Plans to revamp Cardiff’s Gothic Victorian mansion, Insole Court, have been given the go ahead.
The £4.5m renovation project will see the interior and upper floors of the main house restored, outbuildings brought back into use, and a community centre and a cafe built.
However, a petition of more than 500 signatures was gathered against plans to create an 86-space car park at the back of the house, 66 of which would be on lawns that currently make up part of the Acer Memorial Garden.
John Sheppard, representing the Insole Court and Gardens Preservation Group, said while the group supported the project, they hoped another solution could be found to parking at the site.
He said: “It is a memorial garden, the trees are to commemorate the miners that were killed in the Insole family mine, 144 were killed, along with soldiers who were killed in battle, Cardiff residents.
“The memorial garden has been a garden for 177 years. It’s a peaceful and tranquil environment and well used by local residents.”
He said, as Llandaff is the best served area of Cardiff for public transport, more could be done to encourage people to visit using that, with parking provision at the front of the house extended as an alternative.
Mark Phillips, representing the Friends of Insole Court Trust, said: “If you come here on a busy day, you know what the problem is with the parking. To make the project viable, the number of users has to increase.
“However, good public transport is, we have to make sure the parking is provided for.”
He said the trust had consulted on a number of different options on parking and this was the one they had agreed. He said Cadw was also keen to remove the intrusive parking from the front of the house.
Many of the members of the planning committee said they did have concerns about the parking, but most agreed that the overall plans would help protect the future of the house.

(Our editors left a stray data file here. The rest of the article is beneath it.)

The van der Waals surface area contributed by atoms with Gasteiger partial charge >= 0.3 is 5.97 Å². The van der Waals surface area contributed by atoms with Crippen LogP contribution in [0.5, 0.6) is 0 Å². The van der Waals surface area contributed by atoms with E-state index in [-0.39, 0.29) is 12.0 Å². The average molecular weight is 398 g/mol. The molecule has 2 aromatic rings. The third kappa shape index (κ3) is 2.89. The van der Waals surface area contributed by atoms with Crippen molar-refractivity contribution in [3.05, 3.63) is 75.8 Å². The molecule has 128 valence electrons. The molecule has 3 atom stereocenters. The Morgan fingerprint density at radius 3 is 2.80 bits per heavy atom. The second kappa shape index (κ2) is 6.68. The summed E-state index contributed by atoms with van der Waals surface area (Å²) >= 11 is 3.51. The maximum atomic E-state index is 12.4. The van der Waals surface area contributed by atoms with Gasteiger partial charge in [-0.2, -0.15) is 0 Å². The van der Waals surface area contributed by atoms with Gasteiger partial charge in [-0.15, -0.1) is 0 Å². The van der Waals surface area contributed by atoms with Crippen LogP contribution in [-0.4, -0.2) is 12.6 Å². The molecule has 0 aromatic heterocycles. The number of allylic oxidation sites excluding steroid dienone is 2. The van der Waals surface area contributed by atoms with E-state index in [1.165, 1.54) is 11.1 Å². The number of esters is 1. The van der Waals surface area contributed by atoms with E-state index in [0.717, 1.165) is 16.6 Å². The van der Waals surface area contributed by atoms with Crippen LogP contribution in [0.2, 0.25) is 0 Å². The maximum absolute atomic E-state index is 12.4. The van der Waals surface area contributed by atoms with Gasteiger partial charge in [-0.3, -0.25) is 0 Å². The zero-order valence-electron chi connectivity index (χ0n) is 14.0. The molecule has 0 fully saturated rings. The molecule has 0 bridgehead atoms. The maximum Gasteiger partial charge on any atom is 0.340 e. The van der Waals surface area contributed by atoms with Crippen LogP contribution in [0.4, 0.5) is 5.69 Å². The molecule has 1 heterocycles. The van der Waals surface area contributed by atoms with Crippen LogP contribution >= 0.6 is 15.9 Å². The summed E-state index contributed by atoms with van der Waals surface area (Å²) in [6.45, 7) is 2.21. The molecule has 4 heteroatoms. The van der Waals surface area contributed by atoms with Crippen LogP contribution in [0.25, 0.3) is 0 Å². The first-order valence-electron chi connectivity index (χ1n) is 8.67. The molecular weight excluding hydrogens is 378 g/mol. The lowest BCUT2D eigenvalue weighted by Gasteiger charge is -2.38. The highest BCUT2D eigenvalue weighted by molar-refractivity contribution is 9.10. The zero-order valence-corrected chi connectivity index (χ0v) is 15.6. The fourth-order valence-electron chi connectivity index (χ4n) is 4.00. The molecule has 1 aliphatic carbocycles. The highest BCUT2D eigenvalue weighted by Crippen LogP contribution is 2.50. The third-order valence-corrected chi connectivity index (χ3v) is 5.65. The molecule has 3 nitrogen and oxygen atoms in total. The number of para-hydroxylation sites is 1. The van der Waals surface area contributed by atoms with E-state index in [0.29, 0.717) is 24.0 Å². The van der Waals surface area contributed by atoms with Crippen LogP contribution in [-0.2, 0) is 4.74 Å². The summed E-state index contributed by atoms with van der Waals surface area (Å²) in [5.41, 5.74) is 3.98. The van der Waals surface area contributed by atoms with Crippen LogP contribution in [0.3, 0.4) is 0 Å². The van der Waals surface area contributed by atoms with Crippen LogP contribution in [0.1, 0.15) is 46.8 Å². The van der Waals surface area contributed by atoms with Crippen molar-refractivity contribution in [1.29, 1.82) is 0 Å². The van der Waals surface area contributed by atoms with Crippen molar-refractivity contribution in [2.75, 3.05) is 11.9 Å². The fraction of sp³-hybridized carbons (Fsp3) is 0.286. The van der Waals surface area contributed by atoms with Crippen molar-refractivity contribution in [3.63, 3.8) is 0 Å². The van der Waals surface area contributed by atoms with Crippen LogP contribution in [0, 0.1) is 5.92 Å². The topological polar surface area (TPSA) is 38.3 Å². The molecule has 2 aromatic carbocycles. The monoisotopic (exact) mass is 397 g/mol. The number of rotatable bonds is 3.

Coun Lyn Hudson said: “There is a small sacrifice, but I think the gain will be immeasurable. This has to be fit for purpose, in the long term this is about the preservation of the house.”
The committee agreed unanimously to grant planning permission and listed building consent, subject to a number of conditions, including a requirement to replant the Acer trees displaced by the car park in the grounds.
Following the decision, the Insole Court Trust said it was “delighted” that planning permission had been granted, and that it would allow the mansion to be returned to its “former splendour”, as well as creating a community hub and tea room.
Neil Richardson, Insole Court project director, said: “Gaining planning permission moves the Trust a step closer to taking over the management of Insole Court on behalf of the community. There is still a lot of work to do, particularly in fundraising, but we hope to start work on the stables in the autumn.”
Sir Norman Lloyd-Edwards, chairman of the Insole Court Trust, added: “The architects, consultants, Cardiff Council and the Trust have all worked together on the plans and we are delighted to have gained planning permission. We are now looking to strengthen the Trust Board to move the project forward and are looking for Trustees with expertise in strategic finance, change management and fundraising.”